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Skill BuildingResilience/CompassionRelationships/CommunicationSocial Emotional/Behavioral

Judith Warner

And Then They Stopped Talking to Me: Surviving Middle School

Virtual Event

The French have a name for the uniquely hellish years between elementary school and high school: l’âge ingrat, or “the ugly age.” Characterized by a perfect storm of developmental changes—physical, psychological, and social—the middle school years are a time of great distress for children and parents alike, marked by hurt, isolation, exclusion, competition, anxiety, and often outright cruelty. Some of this is inevitable; there are intrinsic challenges to early adolescence. But these years are harder than they need to be, and Judith Warner believes that adults are complicit.

Through the stories of kids and parents in the middle school trenches, Judith Warner reveals why these years are so painful, how parents can unwittingly make them worse, and what we all need to do to grow up.

With deep insight and compassion, Warner walks us through a new understanding of the role that middle school plays in all our lives. She argues that today’s helicopter parents are overly concerned with status and achievement—in some ways a residual effect of their own middle school experiences—and that this worsens the self-consciousness, self-absorption, and social “sorting” so typical of early adolescence.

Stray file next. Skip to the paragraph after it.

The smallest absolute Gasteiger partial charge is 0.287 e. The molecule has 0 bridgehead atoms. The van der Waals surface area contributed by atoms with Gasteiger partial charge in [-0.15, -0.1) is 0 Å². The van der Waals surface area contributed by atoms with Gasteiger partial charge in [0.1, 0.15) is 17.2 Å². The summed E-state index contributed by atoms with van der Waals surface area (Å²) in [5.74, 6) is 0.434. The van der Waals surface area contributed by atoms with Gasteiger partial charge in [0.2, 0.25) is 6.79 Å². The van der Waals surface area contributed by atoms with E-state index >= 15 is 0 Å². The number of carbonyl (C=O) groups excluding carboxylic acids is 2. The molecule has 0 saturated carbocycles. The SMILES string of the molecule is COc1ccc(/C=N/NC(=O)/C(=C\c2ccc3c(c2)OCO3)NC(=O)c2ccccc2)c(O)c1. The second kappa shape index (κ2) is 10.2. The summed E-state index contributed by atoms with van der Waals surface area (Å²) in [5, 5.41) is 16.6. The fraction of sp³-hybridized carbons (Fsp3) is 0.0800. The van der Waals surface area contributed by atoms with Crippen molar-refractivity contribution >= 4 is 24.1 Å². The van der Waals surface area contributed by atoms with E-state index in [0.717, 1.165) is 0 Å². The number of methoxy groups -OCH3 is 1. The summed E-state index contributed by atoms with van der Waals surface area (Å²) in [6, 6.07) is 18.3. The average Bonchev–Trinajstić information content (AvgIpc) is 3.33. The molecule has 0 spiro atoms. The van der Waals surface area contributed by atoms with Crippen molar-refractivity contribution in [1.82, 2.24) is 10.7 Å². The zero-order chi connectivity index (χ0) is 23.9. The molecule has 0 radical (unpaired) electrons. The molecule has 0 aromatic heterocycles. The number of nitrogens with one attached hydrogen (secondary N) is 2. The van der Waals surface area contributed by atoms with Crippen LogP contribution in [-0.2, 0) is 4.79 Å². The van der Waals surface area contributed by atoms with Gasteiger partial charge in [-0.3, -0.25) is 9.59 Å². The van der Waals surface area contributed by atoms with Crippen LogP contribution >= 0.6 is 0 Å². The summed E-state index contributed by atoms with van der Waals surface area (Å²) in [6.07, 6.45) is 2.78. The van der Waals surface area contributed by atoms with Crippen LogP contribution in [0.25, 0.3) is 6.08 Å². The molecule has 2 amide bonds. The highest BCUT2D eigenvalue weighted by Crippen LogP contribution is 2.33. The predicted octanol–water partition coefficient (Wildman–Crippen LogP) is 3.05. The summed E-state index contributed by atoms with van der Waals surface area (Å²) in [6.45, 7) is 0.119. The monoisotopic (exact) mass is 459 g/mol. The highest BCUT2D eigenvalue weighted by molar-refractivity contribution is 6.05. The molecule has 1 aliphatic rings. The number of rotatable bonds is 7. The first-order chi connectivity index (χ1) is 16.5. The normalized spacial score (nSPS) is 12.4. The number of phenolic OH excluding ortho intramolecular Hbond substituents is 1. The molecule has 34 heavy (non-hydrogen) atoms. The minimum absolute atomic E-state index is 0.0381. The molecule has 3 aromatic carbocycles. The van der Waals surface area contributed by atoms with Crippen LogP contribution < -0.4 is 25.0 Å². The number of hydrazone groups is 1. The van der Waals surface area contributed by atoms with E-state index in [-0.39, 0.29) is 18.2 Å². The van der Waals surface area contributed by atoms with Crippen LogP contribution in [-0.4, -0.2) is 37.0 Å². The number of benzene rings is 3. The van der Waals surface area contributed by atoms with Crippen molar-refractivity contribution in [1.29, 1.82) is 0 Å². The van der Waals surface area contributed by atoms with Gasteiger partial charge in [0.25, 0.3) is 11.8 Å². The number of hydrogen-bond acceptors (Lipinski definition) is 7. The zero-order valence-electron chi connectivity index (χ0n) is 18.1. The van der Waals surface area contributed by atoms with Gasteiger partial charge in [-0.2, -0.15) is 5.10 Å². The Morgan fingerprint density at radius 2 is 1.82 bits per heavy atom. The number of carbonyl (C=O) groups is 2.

Tracing a century of research on middle childhood and bringing together the voices of social scientists, psychologists, educators, and parents, Warner’s book shows how adults can be moral role models for children, making them more empathetic, caring, and resilient. She encourages us to start treating middle schoolers as the complex people they are, holding them to high standards of kindness, and helping them see one another as more than “jocks and mean girls, nerds and sluts.”

Judith Warner, author of the new book, “And Then They Stopped Talking to Me: Making Sense of Middle School,” is best known for her 2005 New York Times best-seller, “Perfect Madness: Motherhood in the Age of Anxiety,” and New York Times column, “Domestic Disturbances.” She is a Journalism Fellow for the Women Donors Network’s Reflective Democracy Campaign and recently co-authored “The New Campaign Playbook: Bold Ideas for Running, Winning, and Transforming America” with Miti Sathe and Will Levitt of Square One Politics.

A former special correspondent for Newsweek in Paris, she hosted “The Judith Warner Show” on XM satellite radio from 2005 to 2007, and wrote the 1993 best-seller “Hillary Clinton: The Inside Story,” as well as several other books.

Speaker Resources

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